The Great Shepherd has a reputation which He must defend at all costs. For that reason He declared, “And I give unto them eternal life; and they shall never perish, neither shall any man pluck them out of my hand” (Jn. 10:28). And again, “I am the good shepherd; the good shep­herd giveth his life for the sheep” (Jn. 10:11). If any sheep perished over the centuries because of failure on the Shepherd’s part, other sheep would not entrust their lives to His care. He leads His sheep in the paths of righteousness for His name’s sake. His reputation is on the line. He will not fail. What comfort this affords to the troubled soul.


Here is the calm within the midst of the storm. This verse does not speak of death. The inspired penman does not address that theme until he reaches the last verse of the Psalm. The analogy of the shepherd and sheep continues. “The valley of the shadow of death” is literally the valley of deep darkness. It is the narrow ravine through which the sheep must pass. It is a place of great danger. Along the sides ravenous beasts wait in ambush. If the shepherd does not stay on the alert — if there is one careless moment — the animals of prey will attack. But even in such circum­stances, David proclaims, “… I will fear no evil.”


Here is protection at its strongest. For should a wild animal attack, the shepherd is ready. In hand is his rod — a long stick with a heavy knot at the end. And with this weapon the shepherd will fight off any intruder which endangers the flock. With the staff (the familiar shepherd’s crook), He guides the wayward sheep to safety.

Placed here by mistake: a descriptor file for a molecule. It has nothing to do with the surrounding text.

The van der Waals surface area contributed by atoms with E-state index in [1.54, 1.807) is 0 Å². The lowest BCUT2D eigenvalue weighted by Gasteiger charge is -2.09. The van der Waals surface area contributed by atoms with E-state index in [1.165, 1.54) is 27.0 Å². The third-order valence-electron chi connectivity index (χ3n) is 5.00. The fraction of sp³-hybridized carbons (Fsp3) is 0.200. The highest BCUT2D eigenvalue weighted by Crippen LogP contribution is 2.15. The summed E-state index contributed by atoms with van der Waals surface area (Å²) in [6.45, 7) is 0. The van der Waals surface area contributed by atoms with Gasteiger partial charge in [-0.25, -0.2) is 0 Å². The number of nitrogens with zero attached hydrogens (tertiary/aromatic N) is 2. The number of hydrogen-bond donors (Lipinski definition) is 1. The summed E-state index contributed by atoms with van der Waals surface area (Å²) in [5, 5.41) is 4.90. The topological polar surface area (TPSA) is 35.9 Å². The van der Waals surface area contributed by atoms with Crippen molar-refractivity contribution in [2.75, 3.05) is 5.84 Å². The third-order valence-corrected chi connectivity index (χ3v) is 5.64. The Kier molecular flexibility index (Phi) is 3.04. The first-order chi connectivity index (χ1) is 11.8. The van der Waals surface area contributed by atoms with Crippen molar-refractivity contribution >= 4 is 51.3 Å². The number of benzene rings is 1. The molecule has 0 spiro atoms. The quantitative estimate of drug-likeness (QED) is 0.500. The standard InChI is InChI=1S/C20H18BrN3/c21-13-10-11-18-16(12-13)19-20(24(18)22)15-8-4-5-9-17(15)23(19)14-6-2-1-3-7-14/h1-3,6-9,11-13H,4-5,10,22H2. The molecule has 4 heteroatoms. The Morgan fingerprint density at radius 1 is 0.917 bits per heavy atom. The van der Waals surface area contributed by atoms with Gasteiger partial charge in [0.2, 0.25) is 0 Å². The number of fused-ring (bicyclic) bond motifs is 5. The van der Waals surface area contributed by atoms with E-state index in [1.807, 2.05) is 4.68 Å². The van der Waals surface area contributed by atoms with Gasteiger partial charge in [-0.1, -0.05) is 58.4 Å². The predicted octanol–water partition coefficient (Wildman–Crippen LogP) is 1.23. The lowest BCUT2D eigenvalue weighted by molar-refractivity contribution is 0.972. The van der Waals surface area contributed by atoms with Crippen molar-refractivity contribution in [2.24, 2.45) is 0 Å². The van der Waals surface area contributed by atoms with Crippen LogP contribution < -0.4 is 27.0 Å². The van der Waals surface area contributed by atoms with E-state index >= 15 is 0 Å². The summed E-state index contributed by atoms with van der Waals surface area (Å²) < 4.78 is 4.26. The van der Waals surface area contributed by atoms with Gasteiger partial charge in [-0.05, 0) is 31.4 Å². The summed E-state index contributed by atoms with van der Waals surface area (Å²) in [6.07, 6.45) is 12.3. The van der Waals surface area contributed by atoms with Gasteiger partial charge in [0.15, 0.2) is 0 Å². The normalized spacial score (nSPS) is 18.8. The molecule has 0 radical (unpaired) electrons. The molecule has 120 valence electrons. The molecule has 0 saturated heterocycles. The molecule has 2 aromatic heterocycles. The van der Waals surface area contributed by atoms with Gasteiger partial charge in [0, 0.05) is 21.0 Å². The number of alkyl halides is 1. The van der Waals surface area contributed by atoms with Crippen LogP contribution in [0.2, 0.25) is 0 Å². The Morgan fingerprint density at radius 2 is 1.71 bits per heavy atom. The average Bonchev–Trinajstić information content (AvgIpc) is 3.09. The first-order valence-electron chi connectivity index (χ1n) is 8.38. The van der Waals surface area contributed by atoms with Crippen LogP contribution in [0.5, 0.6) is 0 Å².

Here is a banquet at a most unlikely place. The valley of deep darkness is a place of special danger because of lurking animals. It is also the place where the grass is greenest. The topsoil washes down the sloping hills to the narrow valley below. And here, too, the water is most plentiful. The shepherd bids the sheep eat and holds the enemy at bay. It is a banquet with the enemies looking on — licking their chops — but impotent to act under the watchful eye of the good shepherd.

How many of the Lord’s sheep in the midst of adversity — surrounded by adversaries — have experienced their greatest spiritual suste­nance.


Here is the balm of Gilead (Jer. 8:22). The shepherd often carried oil as a healing agent. If the sheep cut itself against a sharp stone or thornbush — if an animal attacked and broke skin before being run off — then the shepherd would apply the oil for medicinal purposes. And who among the true flock has not at times had his soul pierced only then to experience the healing ministry of the Holy Spirit of God.


Here is an acknowledgment of the abundant life. When running water was not available in the dry season, the shepherd had to revert to a well. Once the bucket was filled, the sheep would come to drink. As they dipped into the filled container, the water would overflow. This is perhaps the imagery intended by the Lord in His statement, “. . . I am come that they might have life, and that they might have if more abundant­\y” (Jn. 10:10) — that is, overflowingly.